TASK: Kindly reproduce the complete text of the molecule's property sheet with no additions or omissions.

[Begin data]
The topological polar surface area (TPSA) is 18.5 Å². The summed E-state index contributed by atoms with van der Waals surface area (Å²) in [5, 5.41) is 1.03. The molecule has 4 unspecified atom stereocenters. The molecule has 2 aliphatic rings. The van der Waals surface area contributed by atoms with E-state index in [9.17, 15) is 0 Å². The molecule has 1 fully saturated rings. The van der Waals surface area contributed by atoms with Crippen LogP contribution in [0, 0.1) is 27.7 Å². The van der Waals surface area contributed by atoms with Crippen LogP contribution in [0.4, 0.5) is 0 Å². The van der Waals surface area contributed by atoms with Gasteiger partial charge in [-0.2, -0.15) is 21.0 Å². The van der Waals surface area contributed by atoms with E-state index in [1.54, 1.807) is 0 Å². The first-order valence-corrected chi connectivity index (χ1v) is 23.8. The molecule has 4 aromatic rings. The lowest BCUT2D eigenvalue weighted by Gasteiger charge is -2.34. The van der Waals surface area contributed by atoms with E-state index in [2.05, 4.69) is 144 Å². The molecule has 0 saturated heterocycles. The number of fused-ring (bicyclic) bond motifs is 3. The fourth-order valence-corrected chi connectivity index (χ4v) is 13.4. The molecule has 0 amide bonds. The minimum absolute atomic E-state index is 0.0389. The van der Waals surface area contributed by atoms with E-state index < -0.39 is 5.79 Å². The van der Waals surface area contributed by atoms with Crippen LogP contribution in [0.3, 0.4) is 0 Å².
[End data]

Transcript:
The topological polar surface area (TPSA) is 18.5 Å². The summed E-state index contributed by atoms with van der Waals surface area (Å²) in [5, 5.41) is 1.03. The molecule has 4 unspecified atom stereocenters. The molecule has 2 aliphatic rings. The van der Waals surface area contributed by atoms with E-state index in [9.17, 15) is 0 Å². The molecule has 1 fully saturated rings. The van der Waals surface area contributed by atoms with Crippen LogP contribution in [0, 0.1) is 27.7 Å². The van der Waals surface area contributed by atoms with Crippen LogP contribution in [0.4, 0.5) is 0 Å². The van der Waals surface area contributed by atoms with Gasteiger partial charge in [-0.2, -0.15) is 21.0 Å². The van der Waals surface area contributed by atoms with E-state index in [1.54, 1.807) is 0 Å². The first-order valence-corrected chi connectivity index (χ1v) is 23.8. The molecule has 4 aromatic rings. The lowest BCUT2D eigenvalue weighted by Gasteiger charge is -2.34. The van der Waals surface area contributed by atoms with E-state index in [2.05, 4.69) is 144 Å². The molecule has 0 saturated heterocycles. The number of fused-ring (bicyclic) bond motifs is 3. The fourth-order valence-corrected chi connectivity index (χ4v) is 13.4. The molecule has 0 amide bonds. The minimum absolute atomic E-state index is 0.0389. The van der Waals surface area contributed by atoms with E-state index < -0.39 is 5.79 Å². The van der Waals surface area contributed by atoms with Crippen LogP contribution in [0.3, 0.4) is 0 Å².